Friday, November 22, 2013

Shapiro v. Greenfield case brief

Shapiro v. Greenfield case brief summary
764 A.2d 270 (2000)


CASE SYNOPSIS
Appellant corporation, officers, and directors appealed a trial court's finding they usurped a corporate opportunity and appointment of a receiver, entered by the Circuit Court for Montgomery County (Maryland), where appellee minority shareholders filed suit after one appellant proposed a joint venture to redevelop an underperforming corporate property and corporate shareholders present at a meeting unanimously approved the proposal.

CASE FACTS
Appellee minority shareholders filed a derivative suit against appellant corporation, officers, and directors after one appellant, an operating officer, proposed a joint venture to redevelop an underperforming corporate property. A special meeting was called to consider a resolution authorizing the corporation to enter into the joint venture. Advanced notice included a description of the proposed joint venture. Appellees did not attend the meeting. The shareholders present unanimously voted for it. Appellees protested that none of the directors voting were disinterested directors. Following a trial and a report by a special master, the trial court found appellants usurped a corporate opportunity and appointed a receiver. Appellants challenged that holding.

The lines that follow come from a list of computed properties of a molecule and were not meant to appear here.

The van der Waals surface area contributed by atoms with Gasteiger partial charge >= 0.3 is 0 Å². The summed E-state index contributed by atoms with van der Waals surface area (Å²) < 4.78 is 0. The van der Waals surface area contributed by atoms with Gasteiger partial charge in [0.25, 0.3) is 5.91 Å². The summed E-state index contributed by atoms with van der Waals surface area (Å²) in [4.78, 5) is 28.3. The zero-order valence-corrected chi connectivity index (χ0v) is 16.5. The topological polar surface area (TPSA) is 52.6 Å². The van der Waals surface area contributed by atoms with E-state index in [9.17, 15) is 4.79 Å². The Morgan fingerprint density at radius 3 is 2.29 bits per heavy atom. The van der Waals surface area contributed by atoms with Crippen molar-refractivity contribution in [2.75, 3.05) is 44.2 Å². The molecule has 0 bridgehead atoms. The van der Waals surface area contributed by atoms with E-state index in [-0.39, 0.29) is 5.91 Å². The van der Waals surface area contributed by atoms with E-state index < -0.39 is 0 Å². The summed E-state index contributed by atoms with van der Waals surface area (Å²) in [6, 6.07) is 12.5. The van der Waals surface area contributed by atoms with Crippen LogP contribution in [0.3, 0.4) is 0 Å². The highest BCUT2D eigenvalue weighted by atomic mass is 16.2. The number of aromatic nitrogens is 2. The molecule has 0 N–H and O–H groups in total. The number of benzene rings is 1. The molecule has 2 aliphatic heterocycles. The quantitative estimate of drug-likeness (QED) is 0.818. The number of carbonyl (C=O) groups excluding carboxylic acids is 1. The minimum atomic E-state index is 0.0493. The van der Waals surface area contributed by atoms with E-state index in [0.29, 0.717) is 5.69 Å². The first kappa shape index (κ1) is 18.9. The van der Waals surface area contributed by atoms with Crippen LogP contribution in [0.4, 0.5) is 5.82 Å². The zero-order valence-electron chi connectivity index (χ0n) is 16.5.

DISCUSSION

  • The court vacated the judgment. 
  • The court held appellants had not usurped a corporate opportunity, but that remand was required to determine whether interested directors were involved, and if so, whether the transaction was nevertheless fair and reasonable to the corporation. 
  • The court also held the trial court was entitled to examine whether appellees acquiesced, ratified, or participated in the transaction.

CONCLUSION
Judgment vacated and case remanded for further proceedings because the transaction did not constitute a usurpation of corporate opportunity, but remand was required to determine whether redevelopment plan involved corporate personnel with conflicts of interest, and if so, whether the transaction was fair and reasonable to the corporation, or whether appellees acquiesced, ratified or participated in objectionable transaction.

Recommended Supplements for Corporations and Business Associations Law

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